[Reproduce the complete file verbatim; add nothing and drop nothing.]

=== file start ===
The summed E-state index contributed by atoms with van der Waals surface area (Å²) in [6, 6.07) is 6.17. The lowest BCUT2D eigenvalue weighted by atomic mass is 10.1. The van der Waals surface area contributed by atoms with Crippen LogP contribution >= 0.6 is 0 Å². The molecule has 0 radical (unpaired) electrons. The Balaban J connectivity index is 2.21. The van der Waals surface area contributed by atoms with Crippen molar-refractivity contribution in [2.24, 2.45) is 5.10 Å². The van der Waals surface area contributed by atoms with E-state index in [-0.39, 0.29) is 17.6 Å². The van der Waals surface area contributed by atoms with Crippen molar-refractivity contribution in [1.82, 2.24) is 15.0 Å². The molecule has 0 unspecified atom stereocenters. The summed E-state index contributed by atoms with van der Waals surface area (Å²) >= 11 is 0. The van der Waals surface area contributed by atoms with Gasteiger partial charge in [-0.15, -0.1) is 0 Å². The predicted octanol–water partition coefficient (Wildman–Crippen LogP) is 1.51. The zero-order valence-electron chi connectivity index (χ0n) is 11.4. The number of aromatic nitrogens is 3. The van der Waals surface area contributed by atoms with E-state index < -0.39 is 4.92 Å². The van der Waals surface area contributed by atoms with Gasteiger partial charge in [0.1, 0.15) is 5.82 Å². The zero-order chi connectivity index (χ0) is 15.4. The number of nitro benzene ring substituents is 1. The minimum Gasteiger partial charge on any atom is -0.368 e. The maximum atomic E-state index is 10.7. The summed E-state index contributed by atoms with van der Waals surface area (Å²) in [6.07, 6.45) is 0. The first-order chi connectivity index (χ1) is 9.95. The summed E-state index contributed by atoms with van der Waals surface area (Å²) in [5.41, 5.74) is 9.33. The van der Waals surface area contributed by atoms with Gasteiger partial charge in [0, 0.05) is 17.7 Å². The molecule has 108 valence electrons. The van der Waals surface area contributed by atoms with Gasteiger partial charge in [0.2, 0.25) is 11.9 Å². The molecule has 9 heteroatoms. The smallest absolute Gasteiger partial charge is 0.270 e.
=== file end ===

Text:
The summed E-state index contributed by atoms with van der Waals surface area (Å²) in [6, 6.07) is 6.17. The lowest BCUT2D eigenvalue weighted by atomic mass is 10.1. The van der Waals surface area contributed by atoms with Crippen LogP contribution >= 0.6 is 0 Å². The molecule has 0 radical (unpaired) electrons. The Balaban J connectivity index is 2.21. The van der Waals surface area contributed by atoms with Crippen molar-refractivity contribution in [2.24, 2.45) is 5.10 Å². The van der Waals surface area contributed by atoms with E-state index in [-0.39, 0.29) is 17.6 Å². The van der Waals surface area contributed by atoms with Crippen molar-refractivity contribution in [1.82, 2.24) is 15.0 Å². The molecule has 0 unspecified atom stereocenters. The summed E-state index contributed by atoms with van der Waals surface area (Å²) >= 11 is 0. The van der Waals surface area contributed by atoms with Gasteiger partial charge in [-0.15, -0.1) is 0 Å². The predicted octanol–water partition coefficient (Wildman–Crippen LogP) is 1.51. The zero-order valence-electron chi connectivity index (χ0n) is 11.4. The number of aromatic nitrogens is 3. The van der Waals surface area contributed by atoms with E-state index < -0.39 is 4.92 Å². The van der Waals surface area contributed by atoms with Gasteiger partial charge in [0.1, 0.15) is 5.82 Å². The zero-order chi connectivity index (χ0) is 15.4. The number of nitro benzene ring substituents is 1. The minimum Gasteiger partial charge on any atom is -0.368 e. The maximum atomic E-state index is 10.7. The summed E-state index contributed by atoms with van der Waals surface area (Å²) in [6.07, 6.45) is 0. The first-order chi connectivity index (χ1) is 9.95. The summed E-state index contributed by atoms with van der Waals surface area (Å²) in [5.41, 5.74) is 9.33. The van der Waals surface area contributed by atoms with Gasteiger partial charge in [0, 0.05) is 17.7 Å². The molecule has 108 valence electrons. The van der Waals surface area contributed by atoms with Gasteiger partial charge in [0.2, 0.25) is 11.9 Å². The molecule has 9 heteroatoms. The smallest absolute Gasteiger partial charge is 0.270 e.